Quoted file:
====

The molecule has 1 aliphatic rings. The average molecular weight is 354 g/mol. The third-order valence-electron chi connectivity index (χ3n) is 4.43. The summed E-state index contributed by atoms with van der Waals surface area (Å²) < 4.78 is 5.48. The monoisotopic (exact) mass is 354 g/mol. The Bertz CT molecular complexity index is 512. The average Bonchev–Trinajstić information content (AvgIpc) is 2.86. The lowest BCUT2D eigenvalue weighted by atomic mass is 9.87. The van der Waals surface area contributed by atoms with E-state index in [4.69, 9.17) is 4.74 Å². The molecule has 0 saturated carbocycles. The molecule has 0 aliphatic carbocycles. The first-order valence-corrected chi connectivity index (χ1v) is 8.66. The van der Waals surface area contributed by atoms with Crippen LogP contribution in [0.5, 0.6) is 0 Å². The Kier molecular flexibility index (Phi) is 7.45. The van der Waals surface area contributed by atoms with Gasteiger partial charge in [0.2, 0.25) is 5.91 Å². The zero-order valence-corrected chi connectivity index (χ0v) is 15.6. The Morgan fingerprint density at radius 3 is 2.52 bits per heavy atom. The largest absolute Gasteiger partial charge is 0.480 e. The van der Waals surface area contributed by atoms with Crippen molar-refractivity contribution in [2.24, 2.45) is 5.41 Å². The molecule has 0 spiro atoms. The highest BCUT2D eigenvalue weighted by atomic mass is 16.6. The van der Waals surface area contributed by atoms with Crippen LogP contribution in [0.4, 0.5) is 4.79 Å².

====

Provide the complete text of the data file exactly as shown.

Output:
The molecule has 1 aliphatic rings. The average molecular weight is 354 g/mol. The third-order valence-electron chi connectivity index (χ3n) is 4.43. The summed E-state index contributed by atoms with van der Waals surface area (Å²) < 4.78 is 5.48. The monoisotopic (exact) mass is 354 g/mol. The Bertz CT molecular complexity index is 512. The average Bonchev–Trinajstić information content (AvgIpc) is 2.86. The lowest BCUT2D eigenvalue weighted by atomic mass is 9.87. The van der Waals surface area contributed by atoms with E-state index in [4.69, 9.17) is 4.74 Å². The molecule has 0 saturated carbocycles. The molecule has 0 aliphatic carbocycles. The first-order valence-corrected chi connectivity index (χ1v) is 8.66. The van der Waals surface area contributed by atoms with Crippen LogP contribution in [0.5, 0.6) is 0 Å². The Kier molecular flexibility index (Phi) is 7.45. The van der Waals surface area contributed by atoms with Gasteiger partial charge in [0.2, 0.25) is 5.91 Å². The zero-order valence-corrected chi connectivity index (χ0v) is 15.6. The Morgan fingerprint density at radius 3 is 2.52 bits per heavy atom. The largest absolute Gasteiger partial charge is 0.480 e. The van der Waals surface area contributed by atoms with Crippen molar-refractivity contribution in [2.24, 2.45) is 5.41 Å². The molecule has 0 spiro atoms. The highest BCUT2D eigenvalue weighted by atomic mass is 16.6. The van der Waals surface area contributed by atoms with Crippen LogP contribution in [0.4, 0.5) is 4.79 Å².